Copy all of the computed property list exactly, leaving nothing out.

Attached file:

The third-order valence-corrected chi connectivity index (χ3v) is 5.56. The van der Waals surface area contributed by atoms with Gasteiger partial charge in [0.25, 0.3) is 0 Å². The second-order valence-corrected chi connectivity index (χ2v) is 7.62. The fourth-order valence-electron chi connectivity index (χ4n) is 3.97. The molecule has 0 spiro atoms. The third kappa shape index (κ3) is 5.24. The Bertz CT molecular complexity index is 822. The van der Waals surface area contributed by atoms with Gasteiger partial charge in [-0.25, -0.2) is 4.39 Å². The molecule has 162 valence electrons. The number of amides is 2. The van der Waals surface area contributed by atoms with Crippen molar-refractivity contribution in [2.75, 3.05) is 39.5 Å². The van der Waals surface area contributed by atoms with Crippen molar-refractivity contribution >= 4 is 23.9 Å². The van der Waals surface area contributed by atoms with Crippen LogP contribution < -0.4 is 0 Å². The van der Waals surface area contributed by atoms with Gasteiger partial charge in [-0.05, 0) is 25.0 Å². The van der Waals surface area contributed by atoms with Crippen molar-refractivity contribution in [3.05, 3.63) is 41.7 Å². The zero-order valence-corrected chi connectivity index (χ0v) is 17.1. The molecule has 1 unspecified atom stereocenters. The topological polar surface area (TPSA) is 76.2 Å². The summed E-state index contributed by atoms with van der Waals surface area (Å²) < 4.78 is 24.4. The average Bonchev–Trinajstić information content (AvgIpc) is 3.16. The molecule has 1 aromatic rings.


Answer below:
The third-order valence-corrected chi connectivity index (χ3v) is 5.56. The van der Waals surface area contributed by atoms with Gasteiger partial charge in [0.25, 0.3) is 0 Å². The second-order valence-corrected chi connectivity index (χ2v) is 7.62. The fourth-order valence-electron chi connectivity index (χ4n) is 3.97. The molecule has 0 spiro atoms. The third kappa shape index (κ3) is 5.24. The Bertz CT molecular complexity index is 822. The van der Waals surface area contributed by atoms with Gasteiger partial charge in [-0.25, -0.2) is 4.39 Å². The molecule has 162 valence electrons. The number of amides is 2. The van der Waals surface area contributed by atoms with Crippen molar-refractivity contribution in [2.75, 3.05) is 39.5 Å². The van der Waals surface area contributed by atoms with Crippen molar-refractivity contribution >= 4 is 23.9 Å². The van der Waals surface area contributed by atoms with Crippen LogP contribution < -0.4 is 0 Å². The van der Waals surface area contributed by atoms with Gasteiger partial charge in [-0.05, 0) is 25.0 Å². The van der Waals surface area contributed by atoms with Crippen molar-refractivity contribution in [3.05, 3.63) is 41.7 Å². The zero-order valence-corrected chi connectivity index (χ0v) is 17.1. The molecule has 1 unspecified atom stereocenters. The topological polar surface area (TPSA) is 76.2 Å². The summed E-state index contributed by atoms with van der Waals surface area (Å²) < 4.78 is 24.4. The average Bonchev–Trinajstić information content (AvgIpc) is 3.16. The molecule has 1 aromatic rings.